necessarily endorse whatever they are doing. Definitely *do not*
'lixellate' (discretise) the network before applying density(), because
this will screw up the discretisation procedure.

We are very sceptical about the validity of applying clustering to the
elements of the discretisation.

HTH

cheers,

Rolf Turner

--
Honorary Research Fellow
Department of Statistics
University of Auckland
Phone: +64-9-373-7599 ext. 88276

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Re: How set up spatstat::densityHeat()?

Michal Kvasnička
Dear Rolf.

Thanks a lot for the suggestions! I'll check it out.

Best wishes to you and all spatstat team,
*Ing. Michal Kvasnička, Ph.D.*



*Masaryk University | School of Economics and Administration*
Department of Economics
A: Lipová 41a | 602 00 Brno
E: [hidden email] | W: www.econ.muni.cz/~qasar


pá 17. 7. 2020 v 7:34 odesílatel Rolf Turner <[hidden email]>
napsal:

>
> On 14/07/20 1:39 am, Michal Kvasnička wrote:
>
> > Hello.
> >
> > I have to find hotspots of road accidents. It seems that
> > spatstat::densityHeat() implements McSwiggan et al. (2017) algorithm I
> want
> > to use. I plan to follow path of DrHotNet package:
> >
> > 1. estimate the density function
> > 2. lixelize the network
> > 3. calculate the density in the middle point of each lixel from (2) using
> > function estimated in (1)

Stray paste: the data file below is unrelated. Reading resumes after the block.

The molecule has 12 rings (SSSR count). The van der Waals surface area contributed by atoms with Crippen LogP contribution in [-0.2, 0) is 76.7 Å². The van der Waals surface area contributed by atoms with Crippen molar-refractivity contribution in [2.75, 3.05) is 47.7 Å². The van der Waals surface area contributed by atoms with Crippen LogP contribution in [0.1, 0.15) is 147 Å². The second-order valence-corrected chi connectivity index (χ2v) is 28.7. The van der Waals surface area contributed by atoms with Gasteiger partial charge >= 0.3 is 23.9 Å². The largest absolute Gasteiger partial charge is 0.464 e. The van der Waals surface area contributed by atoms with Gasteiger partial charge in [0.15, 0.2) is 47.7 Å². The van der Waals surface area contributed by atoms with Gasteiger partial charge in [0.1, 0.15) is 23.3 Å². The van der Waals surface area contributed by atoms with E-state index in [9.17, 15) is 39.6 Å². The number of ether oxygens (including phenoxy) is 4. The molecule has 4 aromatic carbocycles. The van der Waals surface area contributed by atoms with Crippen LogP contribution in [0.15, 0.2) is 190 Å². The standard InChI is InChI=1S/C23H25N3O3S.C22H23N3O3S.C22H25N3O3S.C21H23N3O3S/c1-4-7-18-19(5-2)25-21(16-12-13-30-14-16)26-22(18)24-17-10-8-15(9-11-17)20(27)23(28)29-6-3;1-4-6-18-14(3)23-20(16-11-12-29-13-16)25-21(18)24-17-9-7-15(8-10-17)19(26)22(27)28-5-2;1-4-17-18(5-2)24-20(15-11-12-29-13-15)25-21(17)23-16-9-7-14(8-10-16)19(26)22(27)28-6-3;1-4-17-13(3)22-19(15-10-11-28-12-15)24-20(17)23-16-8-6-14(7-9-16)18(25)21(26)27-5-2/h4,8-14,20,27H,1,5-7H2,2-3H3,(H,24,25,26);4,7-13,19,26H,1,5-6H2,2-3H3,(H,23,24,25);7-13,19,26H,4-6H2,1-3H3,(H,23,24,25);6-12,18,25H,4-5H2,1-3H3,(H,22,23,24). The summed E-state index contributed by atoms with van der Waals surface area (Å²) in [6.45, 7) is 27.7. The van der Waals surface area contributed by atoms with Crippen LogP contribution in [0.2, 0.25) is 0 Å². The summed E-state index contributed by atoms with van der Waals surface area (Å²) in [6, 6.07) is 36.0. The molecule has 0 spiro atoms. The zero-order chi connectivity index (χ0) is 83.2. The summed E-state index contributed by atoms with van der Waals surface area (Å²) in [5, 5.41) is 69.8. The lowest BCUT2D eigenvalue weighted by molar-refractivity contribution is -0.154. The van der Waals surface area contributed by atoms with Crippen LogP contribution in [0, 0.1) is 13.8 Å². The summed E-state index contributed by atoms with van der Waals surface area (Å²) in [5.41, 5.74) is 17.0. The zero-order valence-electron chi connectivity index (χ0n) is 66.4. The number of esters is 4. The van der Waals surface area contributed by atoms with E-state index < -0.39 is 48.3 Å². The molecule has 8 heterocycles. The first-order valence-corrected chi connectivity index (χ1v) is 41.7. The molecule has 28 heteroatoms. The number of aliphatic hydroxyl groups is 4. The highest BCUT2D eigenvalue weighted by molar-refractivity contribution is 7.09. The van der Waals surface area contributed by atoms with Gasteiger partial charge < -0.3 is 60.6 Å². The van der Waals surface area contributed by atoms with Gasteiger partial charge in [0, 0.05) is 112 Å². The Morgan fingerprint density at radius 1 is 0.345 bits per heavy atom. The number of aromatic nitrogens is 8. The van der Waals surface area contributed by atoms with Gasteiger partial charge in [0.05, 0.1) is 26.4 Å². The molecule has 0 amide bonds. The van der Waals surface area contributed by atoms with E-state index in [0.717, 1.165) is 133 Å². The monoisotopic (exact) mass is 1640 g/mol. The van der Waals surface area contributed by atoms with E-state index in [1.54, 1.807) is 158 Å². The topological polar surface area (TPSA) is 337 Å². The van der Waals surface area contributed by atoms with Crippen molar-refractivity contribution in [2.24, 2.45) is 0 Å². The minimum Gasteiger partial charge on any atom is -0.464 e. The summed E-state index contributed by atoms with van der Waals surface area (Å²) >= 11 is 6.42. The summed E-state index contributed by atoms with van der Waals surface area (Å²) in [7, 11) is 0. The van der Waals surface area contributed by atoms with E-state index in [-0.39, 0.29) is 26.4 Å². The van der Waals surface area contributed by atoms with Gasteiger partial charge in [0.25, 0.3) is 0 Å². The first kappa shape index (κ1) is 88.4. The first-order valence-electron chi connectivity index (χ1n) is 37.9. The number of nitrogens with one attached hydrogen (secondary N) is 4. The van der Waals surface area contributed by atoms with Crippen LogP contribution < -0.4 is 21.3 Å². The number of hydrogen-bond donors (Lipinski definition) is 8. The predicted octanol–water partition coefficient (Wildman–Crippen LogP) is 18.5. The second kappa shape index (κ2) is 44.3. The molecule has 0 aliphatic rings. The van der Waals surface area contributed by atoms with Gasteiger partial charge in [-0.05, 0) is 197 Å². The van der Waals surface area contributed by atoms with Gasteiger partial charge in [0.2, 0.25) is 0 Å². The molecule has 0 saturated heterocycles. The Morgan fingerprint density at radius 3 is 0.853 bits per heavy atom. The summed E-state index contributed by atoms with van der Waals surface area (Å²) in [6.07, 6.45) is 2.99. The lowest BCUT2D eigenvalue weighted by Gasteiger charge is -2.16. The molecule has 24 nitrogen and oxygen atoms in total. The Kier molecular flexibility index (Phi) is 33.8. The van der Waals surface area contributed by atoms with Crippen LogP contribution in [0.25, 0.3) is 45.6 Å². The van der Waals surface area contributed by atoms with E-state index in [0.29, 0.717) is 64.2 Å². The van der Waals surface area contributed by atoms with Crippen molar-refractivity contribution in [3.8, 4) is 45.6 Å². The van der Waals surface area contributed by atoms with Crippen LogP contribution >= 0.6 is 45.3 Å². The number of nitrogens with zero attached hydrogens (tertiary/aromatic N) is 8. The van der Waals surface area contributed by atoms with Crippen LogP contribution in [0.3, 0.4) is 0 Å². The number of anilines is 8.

> > 4. find clusters of lixels from (3) with sufficiently high density
> >
> > However, I don't know how to set the function's parameters.
> >
> > I cannot use the implicit setting (finespacing=TRUE) because it suggests
> > tens of billions iterations. (I use OSM road maps of Czech districts
> > converted to Krovak projection. My testing district has about 2,700 km of
> > roads with an average length of road segments of about 30 meters due to
> > road curvatures. This is not the largest district I have to
> handle---Prague
> > is much larger.)
> >
> > I can set finespacing = FALSE and then finetune the parameters myself.
> > However, I can't find any documentation. Having skimmed the source code,
> > I'm trying something like this:
> >
> > density_function <- densityHeat(accident_lpp, sigma, finespacing = FALSE,
> > eps = 10, fun = TRUE)
> >
> > This way I get the function I need. However, I'm not certain what I'm
> > doing. It seems that the densityHeat() uses some grid, based on lixelized
> > network. My questions are:
> >
> > * Is it sufficient to set the eps parameter or do I need to set other
> > parameters too? Which ones?
> > * Is the parameter in meters (my map is projected with meters as its
> units)?
> > * If eps = 10 means grid of 10x10 meters, what precisely does it mean?
> How
> > is the network lixelized (and why)? How does it affect the estimated
> > function (not the linim object)?
> > * What is the (economically/substantially) reasonable value of eps (and
> > other necessary parameters)?
> > * Is there any documentation to the function? (I've read chapter 17 of
> the
> > spatstat book but found nothing there. The function help page doesn't